Laura L. Carstensen is professor of psychology and the Fairleigh S. Dickinson Jr. professor in public policy at Stanford University.
We hear a lot about aging societies these days. At the same time, we hear relatively little about being old from older people themselves. In part, this is because most people in their 60s, 70s and older still don’t think of themselves as “old.” We often refer to old people in the third person.
As long as we are healthy and engaged in life — as most people in their 60s, 70s and older are — we don’t view ourselves as old. But by using “they” rather than “we” in our minds and our conversations, we keep an entire stage of life at arm’s length. By failing to identify with “old,” the story about old people remains a dreary one about loss and decline.
Language matters: We need a term that aging people can embrace.
For years, I’ve thought that we should just start calling ourselves old and be proud of the fact that we’ve reached advanced ages. Maggie Kuhn, who co-founded the anti-ageism group Gray Panthers, also took this position.
I first heard Kuhn speak in the late 1970s at the meetings of the Gerontological Society of America. A distinguished geriatrician introduced her in a hotel ballroom to a standing-room-only crowd. He concluded his gracious introduction by saying something to the effect of, “And now it is my great pleasure to give you this impressive young lady.” Kuhn ambled to the podium, stood silent for a moment, pulled the microphone down to her mouth (she was as short as she was fierce) and slowly and forcefully said, “Two things: I am not young, and I’m no lady. I am an old woman. And the fact that you cannot call me what I am without insulting me illustrates the depth of the problem we face.”
I instantly idolized her. But embracing the term “old” is probably a fool’s errand. Over the past 40 years or so, I’ve tried to persuade people to use the word “old” proudly, but I have so far failed to get a single person to do so. In fact, even I avoid “old” for fear that the term might offend.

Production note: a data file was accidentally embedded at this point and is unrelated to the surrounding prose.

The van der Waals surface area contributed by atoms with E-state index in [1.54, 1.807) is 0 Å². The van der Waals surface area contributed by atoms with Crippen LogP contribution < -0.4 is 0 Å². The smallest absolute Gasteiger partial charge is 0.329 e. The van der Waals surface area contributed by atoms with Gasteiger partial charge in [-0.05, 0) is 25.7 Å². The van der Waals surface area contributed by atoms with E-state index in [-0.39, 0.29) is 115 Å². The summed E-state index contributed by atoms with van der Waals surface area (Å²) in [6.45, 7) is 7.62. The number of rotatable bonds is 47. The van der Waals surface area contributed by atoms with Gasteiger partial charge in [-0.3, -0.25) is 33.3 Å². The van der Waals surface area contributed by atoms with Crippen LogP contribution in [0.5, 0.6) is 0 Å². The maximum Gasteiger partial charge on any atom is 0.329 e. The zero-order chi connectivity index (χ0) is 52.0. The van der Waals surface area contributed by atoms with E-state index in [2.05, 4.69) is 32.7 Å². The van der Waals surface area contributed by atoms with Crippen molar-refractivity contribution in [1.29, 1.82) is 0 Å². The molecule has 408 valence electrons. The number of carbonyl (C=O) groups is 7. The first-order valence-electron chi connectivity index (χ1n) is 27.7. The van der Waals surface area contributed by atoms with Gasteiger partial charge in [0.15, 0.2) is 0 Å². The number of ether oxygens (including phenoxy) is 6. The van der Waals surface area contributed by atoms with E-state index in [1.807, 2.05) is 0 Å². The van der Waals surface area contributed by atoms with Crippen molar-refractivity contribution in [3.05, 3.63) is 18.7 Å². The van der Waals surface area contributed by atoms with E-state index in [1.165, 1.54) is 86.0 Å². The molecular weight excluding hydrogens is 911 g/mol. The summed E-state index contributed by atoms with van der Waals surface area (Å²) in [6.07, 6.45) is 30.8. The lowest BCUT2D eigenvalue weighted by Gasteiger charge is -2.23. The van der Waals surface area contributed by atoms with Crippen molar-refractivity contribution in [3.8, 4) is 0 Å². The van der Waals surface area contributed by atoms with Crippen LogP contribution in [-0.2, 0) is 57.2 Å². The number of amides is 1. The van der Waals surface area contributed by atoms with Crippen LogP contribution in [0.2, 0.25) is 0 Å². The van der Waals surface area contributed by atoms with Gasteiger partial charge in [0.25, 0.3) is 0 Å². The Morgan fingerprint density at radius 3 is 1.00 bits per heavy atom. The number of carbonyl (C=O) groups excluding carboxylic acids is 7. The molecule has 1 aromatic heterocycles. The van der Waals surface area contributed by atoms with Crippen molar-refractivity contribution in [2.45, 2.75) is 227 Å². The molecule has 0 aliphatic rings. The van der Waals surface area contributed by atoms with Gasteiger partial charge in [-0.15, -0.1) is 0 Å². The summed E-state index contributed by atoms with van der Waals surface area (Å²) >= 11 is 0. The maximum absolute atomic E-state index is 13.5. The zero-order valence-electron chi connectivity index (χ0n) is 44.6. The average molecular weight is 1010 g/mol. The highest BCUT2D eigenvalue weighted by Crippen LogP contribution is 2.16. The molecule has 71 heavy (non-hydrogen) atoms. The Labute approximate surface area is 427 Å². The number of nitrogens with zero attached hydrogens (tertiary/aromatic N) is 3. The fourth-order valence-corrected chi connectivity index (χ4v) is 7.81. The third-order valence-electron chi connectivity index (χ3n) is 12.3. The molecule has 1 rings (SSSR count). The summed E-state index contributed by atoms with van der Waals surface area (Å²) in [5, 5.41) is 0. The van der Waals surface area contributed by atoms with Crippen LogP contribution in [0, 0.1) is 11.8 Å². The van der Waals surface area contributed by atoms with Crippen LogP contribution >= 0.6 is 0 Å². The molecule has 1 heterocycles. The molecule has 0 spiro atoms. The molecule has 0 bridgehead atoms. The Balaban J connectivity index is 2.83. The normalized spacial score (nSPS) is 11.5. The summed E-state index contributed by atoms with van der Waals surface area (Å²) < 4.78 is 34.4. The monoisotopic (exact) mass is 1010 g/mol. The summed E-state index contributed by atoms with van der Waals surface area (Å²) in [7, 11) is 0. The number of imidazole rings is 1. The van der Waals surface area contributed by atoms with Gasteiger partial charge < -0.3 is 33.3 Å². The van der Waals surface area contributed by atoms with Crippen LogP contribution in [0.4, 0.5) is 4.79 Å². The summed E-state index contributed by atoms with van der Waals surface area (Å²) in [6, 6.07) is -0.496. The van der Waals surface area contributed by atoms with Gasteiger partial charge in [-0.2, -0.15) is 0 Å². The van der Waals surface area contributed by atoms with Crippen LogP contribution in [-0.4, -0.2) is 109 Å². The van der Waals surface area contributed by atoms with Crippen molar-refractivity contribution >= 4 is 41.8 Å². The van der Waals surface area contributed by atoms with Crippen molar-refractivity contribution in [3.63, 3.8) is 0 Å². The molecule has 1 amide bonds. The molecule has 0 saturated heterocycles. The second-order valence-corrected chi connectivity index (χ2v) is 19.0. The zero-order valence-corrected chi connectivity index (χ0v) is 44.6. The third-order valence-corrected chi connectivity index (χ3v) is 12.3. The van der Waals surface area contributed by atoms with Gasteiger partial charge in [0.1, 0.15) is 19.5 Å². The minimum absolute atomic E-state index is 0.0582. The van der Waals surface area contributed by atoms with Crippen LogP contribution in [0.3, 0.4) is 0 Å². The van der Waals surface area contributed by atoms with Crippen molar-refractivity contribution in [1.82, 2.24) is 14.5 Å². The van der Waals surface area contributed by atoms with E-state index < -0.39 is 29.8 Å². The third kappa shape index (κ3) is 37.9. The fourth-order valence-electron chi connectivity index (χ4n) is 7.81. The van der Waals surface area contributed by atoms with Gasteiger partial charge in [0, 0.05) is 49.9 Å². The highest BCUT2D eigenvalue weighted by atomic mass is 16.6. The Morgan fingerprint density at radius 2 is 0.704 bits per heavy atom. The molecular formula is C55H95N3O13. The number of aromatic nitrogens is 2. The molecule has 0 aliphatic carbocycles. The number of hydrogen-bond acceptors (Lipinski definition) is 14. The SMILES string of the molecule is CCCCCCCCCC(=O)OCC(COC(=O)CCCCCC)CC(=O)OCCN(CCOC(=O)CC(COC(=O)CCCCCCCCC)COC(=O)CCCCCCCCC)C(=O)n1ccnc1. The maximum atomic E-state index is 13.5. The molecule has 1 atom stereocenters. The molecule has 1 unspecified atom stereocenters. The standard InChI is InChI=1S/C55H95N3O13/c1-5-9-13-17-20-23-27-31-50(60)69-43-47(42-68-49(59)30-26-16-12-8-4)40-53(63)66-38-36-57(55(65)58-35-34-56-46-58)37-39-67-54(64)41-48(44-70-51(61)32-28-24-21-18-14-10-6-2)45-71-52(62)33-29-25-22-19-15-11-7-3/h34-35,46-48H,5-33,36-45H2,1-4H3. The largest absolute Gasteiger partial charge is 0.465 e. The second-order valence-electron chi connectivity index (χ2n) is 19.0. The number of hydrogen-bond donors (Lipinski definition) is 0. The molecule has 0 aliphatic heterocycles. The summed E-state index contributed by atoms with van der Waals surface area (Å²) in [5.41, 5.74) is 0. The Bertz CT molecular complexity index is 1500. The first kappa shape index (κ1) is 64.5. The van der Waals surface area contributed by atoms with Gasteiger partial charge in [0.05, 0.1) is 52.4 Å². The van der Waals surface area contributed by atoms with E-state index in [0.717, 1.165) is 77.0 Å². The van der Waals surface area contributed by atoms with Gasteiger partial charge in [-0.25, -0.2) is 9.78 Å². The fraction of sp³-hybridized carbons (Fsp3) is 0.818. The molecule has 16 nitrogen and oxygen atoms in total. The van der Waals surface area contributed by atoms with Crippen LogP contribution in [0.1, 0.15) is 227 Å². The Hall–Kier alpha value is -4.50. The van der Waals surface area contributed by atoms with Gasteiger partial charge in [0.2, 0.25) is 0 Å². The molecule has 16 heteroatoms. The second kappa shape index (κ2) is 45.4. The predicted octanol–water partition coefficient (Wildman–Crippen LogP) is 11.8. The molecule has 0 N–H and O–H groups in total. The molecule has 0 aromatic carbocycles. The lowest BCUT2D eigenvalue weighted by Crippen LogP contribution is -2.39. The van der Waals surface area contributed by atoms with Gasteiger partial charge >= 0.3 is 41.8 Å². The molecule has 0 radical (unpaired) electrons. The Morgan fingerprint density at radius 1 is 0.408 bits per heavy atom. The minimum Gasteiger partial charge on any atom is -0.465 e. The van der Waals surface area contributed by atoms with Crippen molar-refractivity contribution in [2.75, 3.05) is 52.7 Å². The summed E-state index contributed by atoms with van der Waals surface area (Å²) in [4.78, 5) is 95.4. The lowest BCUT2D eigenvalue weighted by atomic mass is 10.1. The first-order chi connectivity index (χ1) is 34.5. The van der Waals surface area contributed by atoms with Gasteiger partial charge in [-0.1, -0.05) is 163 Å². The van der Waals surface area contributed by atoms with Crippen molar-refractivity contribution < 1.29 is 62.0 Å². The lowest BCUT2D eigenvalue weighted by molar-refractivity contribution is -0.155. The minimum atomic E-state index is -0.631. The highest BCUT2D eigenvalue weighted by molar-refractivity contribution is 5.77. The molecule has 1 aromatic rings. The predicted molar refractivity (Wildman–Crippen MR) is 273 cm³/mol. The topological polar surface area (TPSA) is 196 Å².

Alternative terms range from distant but respectful to outright patronizing. None of them are appealing to old people. The most widely used are “senior citizens,” “retirees,” “the elderly” and “elders.” Then there are the derogatory terms, such as “geezers” and “coots,” mostly whispered behind closed doors. And there are terms such as “sages,” which frankly go too far in the opposite direction, as plenty of old people are a far cry from wise. Some people prefer the comfortably familiar term “boomers.” But then what do we call Gen Xers and millennials when they grow old?
There are those who argue that we need to distinguish the young-old from the old-old. Although I suspect this is touted mostly by baby boomers who want to deny that they are old, it’s true that 65-year-olds are not the same as 95-year-olds. It’s also true that chronological age is a poor marker of functioning. Even though the young-old differ from the old-old, there is tremendous heterogeneity within age groups. The functional status of “old people” has also shifted substantially over historical time. A century ago, 40 was old. Today’s older generations are healthier, more cognitively fit and better educated than any previous generation.
So, what do we call old people?
The Stanford Center on Longevity, which I direct, strives to develop a culture that supports long life, and we recognized early that language matters. Most people say that they don’t want to grow old, but they also want to live a long time. Yet, we’ve never settled on a good term for old people.
Last spring, I met Maureen Conners, a fascinating woman who works in fashion technology, an emerging longevity industry (that is, a business providing the needs of older people, including education, travel and entertainment). She uses the word “perennials” to refer to older customers.
Upon first hearing this term, I was startled. The symbolism it connotes is perfect. For one, “perennials” makes clear that we’re still here, blossoming again and again. It also suggests a new model of life in which people engage and take breaks, making new starts repeatedly. Perennials aren’t guaranteed to blossom year after year, but given proper conditions, good soil and nutrients, they can go on for decades. It’s aspirational.
In August, Allure magazine announced that it would no longer use the term “anti-aging” and appointed Dame Helen Mirren their spokeswoman. Jane Fonda and Lily Tomlin are starring in a wonderful series called “Grace and Frankie” in which they portray two smart, funny and unapologetic perennials.
Perhaps we are reaching a tipping point — a shift away from the fear of growing old and toward embracing living long. “Perennials” may just move the conversation along.